US: 2014 to be peak year for solar leasing model, says GTM Research


A report by GTM Research suggests that 2014 could represent the apex of third-party ownership (TPO) for the U.S.’s residential solar industry, peaking at 68% share of the market this year before falling off over the coming years.

The report, titled U.S. Residential Solar Financing: 2014-2018, suggests that the country’s currently buoyant solar lease market will drive residential installations to their highest point yet this year, having already outpaced the overall market by a value of 60% to 41% year-on-year.

However, TPO’s grip on the sector will loosen from 2015 onwards as direct ownership options snaffle a larger share of the market thanks to an increasingly diverse suite of solar loan programs, crowdfunding options and other financing mechanisms, such as property assessed clean energy (PACE). This slow transition will see direct ownership claim 37% of the residential solar market by 2018, says GTM.

"Solar loans are becoming widely available, with many more options to choose from than in the past, and declining system costs are making direct ownership affordable for more homeowners," said Nicole Litvak, the report’s lead author and GTM Research analyst. "As a result, the share of TPO solar has already begun to come down in leading state markets, including Arizona and Massachusetts."

New lease of life

The benefits of TPO solar systems – chiefly rooted in the fact there are no upfront costs for the homeowner – may soon be outweighed by the positives offered by direct ownership, particularly as solar loan options become more widespread. A recent Bloomberg report also highlighted a growing problem some homeowners are facing when trying to sell a property fitted with a leased solar installation, with some would-be buyers deterred by the terms of the contract and unwilling to take it on.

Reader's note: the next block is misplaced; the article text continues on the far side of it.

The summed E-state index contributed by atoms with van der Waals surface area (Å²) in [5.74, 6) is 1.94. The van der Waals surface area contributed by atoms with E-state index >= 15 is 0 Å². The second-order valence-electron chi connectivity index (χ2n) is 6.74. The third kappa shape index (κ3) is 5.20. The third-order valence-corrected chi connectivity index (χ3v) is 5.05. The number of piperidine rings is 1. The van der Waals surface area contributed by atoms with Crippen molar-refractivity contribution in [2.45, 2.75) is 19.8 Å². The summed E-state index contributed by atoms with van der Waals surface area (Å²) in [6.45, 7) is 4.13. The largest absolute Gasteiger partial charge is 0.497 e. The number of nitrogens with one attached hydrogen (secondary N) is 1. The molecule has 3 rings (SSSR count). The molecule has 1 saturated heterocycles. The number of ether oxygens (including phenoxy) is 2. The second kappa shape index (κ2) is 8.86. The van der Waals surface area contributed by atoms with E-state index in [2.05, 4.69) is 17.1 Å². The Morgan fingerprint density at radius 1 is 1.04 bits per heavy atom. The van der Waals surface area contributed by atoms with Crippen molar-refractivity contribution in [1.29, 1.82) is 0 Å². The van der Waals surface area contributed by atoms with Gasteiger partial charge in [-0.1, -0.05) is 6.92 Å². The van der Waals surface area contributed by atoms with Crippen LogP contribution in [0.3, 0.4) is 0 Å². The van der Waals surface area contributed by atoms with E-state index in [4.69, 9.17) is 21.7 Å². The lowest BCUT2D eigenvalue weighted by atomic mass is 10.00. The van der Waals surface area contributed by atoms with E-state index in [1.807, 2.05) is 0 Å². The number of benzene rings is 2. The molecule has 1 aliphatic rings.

However, with solar leasing leader SolarCity's recent purchase of solar cell producer Silevo making headlines, it would appear that the industry is aware of this impending trend shift and is making concessions to adapt in time. This move to vertical integration by SolarCity follows previous efforts by Sunrun and NRG to widen their own service offering, with both moving into installation and the solar loan market.

"The residential solar financing market remains just as complex as ever," added Litvak. "The recent trend has clearly been toward vertical integration – the SolarCity model – but we expect companies such as Clean Power Finance to retain their pure focus on financing and service for smaller installers."

More widely, GTM Research reports that the overall residential solar PV market in the U.S. is set to enjoy sustained and substantial growth over the coming years, topping 1 GW nationwide before the end of the year. Companies that operate in the TPO sector, therefore, will be required to raise an estimated $26 billion between now and 2018 if they hope to continue to meet demand. Thus far, project funding for the TPO market stands at around $9.5 billion.

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